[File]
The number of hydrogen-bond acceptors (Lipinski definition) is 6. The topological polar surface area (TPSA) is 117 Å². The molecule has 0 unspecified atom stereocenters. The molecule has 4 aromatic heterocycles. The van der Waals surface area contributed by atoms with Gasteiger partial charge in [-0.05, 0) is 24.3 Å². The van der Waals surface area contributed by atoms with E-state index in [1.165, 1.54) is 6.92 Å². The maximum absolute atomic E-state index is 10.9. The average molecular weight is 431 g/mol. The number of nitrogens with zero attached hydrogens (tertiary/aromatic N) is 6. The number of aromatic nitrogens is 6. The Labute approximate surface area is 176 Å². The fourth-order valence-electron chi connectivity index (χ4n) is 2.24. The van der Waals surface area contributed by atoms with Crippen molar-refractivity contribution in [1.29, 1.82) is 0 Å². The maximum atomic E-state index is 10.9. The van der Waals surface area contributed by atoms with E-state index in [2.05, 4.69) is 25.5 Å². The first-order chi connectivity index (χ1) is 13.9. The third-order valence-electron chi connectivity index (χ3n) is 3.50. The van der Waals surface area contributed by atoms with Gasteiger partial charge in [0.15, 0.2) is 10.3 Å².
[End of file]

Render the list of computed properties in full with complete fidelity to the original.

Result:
The number of hydrogen-bond acceptors (Lipinski definition) is 6. The topological polar surface area (TPSA) is 117 Å². The molecule has 0 unspecified atom stereocenters. The molecule has 4 aromatic heterocycles. The van der Waals surface area contributed by atoms with Gasteiger partial charge in [-0.05, 0) is 24.3 Å². The van der Waals surface area contributed by atoms with E-state index in [1.165, 1.54) is 6.92 Å². The maximum absolute atomic E-state index is 10.9. The average molecular weight is 431 g/mol. The number of nitrogens with zero attached hydrogens (tertiary/aromatic N) is 6. The number of aromatic nitrogens is 6. The Labute approximate surface area is 176 Å². The fourth-order valence-electron chi connectivity index (χ4n) is 2.24. The van der Waals surface area contributed by atoms with Crippen molar-refractivity contribution in [1.29, 1.82) is 0 Å². The maximum atomic E-state index is 10.9. The van der Waals surface area contributed by atoms with E-state index in [2.05, 4.69) is 25.5 Å². The first-order chi connectivity index (χ1) is 13.9. The third-order valence-electron chi connectivity index (χ3n) is 3.50. The van der Waals surface area contributed by atoms with Gasteiger partial charge in [0.15, 0.2) is 10.3 Å².